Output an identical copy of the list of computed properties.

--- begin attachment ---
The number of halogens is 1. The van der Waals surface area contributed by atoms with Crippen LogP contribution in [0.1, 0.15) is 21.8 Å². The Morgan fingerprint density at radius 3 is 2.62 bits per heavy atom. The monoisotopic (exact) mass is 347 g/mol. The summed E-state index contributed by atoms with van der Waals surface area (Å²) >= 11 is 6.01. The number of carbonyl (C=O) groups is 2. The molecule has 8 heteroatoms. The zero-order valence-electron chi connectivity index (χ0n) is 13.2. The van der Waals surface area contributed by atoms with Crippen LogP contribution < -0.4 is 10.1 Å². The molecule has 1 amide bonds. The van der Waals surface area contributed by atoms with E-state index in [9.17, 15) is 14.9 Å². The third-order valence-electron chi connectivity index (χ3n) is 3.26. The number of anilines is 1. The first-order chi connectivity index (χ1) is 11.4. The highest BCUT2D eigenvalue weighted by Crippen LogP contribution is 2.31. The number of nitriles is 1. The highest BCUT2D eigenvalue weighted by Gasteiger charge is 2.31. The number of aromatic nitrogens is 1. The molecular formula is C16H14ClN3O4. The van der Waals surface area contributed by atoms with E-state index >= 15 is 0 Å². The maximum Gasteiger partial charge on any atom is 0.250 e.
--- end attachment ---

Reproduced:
The number of halogens is 1. The van der Waals surface area contributed by atoms with Crippen LogP contribution in [0.1, 0.15) is 21.8 Å². The Morgan fingerprint density at radius 3 is 2.62 bits per heavy atom. The monoisotopic (exact) mass is 347 g/mol. The summed E-state index contributed by atoms with van der Waals surface area (Å²) >= 11 is 6.01. The number of carbonyl (C=O) groups is 2. The molecule has 8 heteroatoms. The zero-order valence-electron chi connectivity index (χ0n) is 13.2. The van der Waals surface area contributed by atoms with Crippen LogP contribution < -0.4 is 10.1 Å². The molecule has 1 amide bonds. The van der Waals surface area contributed by atoms with E-state index in [9.17, 15) is 14.9 Å². The third-order valence-electron chi connectivity index (χ3n) is 3.26. The number of anilines is 1. The first-order chi connectivity index (χ1) is 11.4. The highest BCUT2D eigenvalue weighted by Crippen LogP contribution is 2.31. The number of nitriles is 1. The highest BCUT2D eigenvalue weighted by Gasteiger charge is 2.31. The number of aromatic nitrogens is 1. The molecular formula is C16H14ClN3O4. The van der Waals surface area contributed by atoms with E-state index >= 15 is 0 Å². The maximum Gasteiger partial charge on any atom is 0.250 e.